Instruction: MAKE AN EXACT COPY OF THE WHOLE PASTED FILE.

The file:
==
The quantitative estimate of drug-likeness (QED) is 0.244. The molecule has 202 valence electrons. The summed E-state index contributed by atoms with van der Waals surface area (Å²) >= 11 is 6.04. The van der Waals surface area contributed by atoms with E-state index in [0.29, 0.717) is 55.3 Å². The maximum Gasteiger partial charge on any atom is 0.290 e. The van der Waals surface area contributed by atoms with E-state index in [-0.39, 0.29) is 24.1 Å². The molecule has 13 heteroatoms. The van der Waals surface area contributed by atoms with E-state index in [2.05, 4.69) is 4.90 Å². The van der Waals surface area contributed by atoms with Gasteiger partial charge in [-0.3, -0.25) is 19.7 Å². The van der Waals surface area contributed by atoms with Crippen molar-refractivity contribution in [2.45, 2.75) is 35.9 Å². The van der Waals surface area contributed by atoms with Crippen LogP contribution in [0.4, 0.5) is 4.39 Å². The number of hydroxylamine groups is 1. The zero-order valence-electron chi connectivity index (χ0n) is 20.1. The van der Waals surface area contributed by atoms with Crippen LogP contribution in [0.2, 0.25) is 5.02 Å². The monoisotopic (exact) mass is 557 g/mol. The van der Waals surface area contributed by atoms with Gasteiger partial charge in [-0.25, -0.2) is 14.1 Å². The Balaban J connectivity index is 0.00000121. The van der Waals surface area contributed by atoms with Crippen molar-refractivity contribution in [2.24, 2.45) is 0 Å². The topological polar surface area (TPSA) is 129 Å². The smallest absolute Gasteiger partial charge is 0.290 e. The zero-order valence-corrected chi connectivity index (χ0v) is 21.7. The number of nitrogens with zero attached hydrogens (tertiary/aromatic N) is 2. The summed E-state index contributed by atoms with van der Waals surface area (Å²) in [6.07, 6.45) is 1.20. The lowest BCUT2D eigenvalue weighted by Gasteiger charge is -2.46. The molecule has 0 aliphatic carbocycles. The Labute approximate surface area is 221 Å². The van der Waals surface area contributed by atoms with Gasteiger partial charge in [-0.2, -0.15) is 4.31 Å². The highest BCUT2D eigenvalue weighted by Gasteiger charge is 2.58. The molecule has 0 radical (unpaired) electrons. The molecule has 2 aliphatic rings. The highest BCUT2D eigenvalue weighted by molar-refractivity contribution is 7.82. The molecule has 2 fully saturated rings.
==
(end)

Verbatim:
The quantitative estimate of drug-likeness (QED) is 0.244. The molecule has 202 valence electrons. The summed E-state index contributed by atoms with van der Waals surface area (Å²) >= 11 is 6.04. The van der Waals surface area contributed by atoms with E-state index in [0.29, 0.717) is 55.3 Å². The maximum Gasteiger partial charge on any atom is 0.290 e. The van der Waals surface area contributed by atoms with E-state index in [-0.39, 0.29) is 24.1 Å². The molecule has 13 heteroatoms. The van der Waals surface area contributed by atoms with E-state index in [2.05, 4.69) is 4.90 Å². The van der Waals surface area contributed by atoms with Gasteiger partial charge in [-0.3, -0.25) is 19.7 Å². The van der Waals surface area contributed by atoms with Crippen molar-refractivity contribution in [2.45, 2.75) is 35.9 Å². The van der Waals surface area contributed by atoms with Crippen LogP contribution in [0.4, 0.5) is 4.39 Å². The number of hydroxylamine groups is 1. The zero-order valence-electron chi connectivity index (χ0n) is 20.1. The van der Waals surface area contributed by atoms with Crippen LogP contribution in [0.2, 0.25) is 5.02 Å². The monoisotopic (exact) mass is 557 g/mol. The van der Waals surface area contributed by atoms with Gasteiger partial charge in [-0.25, -0.2) is 14.1 Å². The Balaban J connectivity index is 0.00000121. The van der Waals surface area contributed by atoms with Crippen molar-refractivity contribution in [2.24, 2.45) is 0 Å². The topological polar surface area (TPSA) is 129 Å². The smallest absolute Gasteiger partial charge is 0.290 e. The zero-order valence-corrected chi connectivity index (χ0v) is 21.7. The number of nitrogens with zero attached hydrogens (tertiary/aromatic N) is 2. The summed E-state index contributed by atoms with van der Waals surface area (Å²) in [6.07, 6.45) is 1.20. The lowest BCUT2D eigenvalue weighted by Gasteiger charge is -2.46. The molecule has 0 aliphatic carbocycles. The Labute approximate surface area is 221 Å². The van der Waals surface area contributed by atoms with Gasteiger partial charge in [-0.2, -0.15) is 4.31 Å². The highest BCUT2D eigenvalue weighted by Gasteiger charge is 2.58. The molecule has 0 radical (unpaired) electrons. The molecule has 2 aliphatic rings. The highest BCUT2D eigenvalue weighted by molar-refractivity contribution is 7.82. The molecule has 2 fully saturated rings.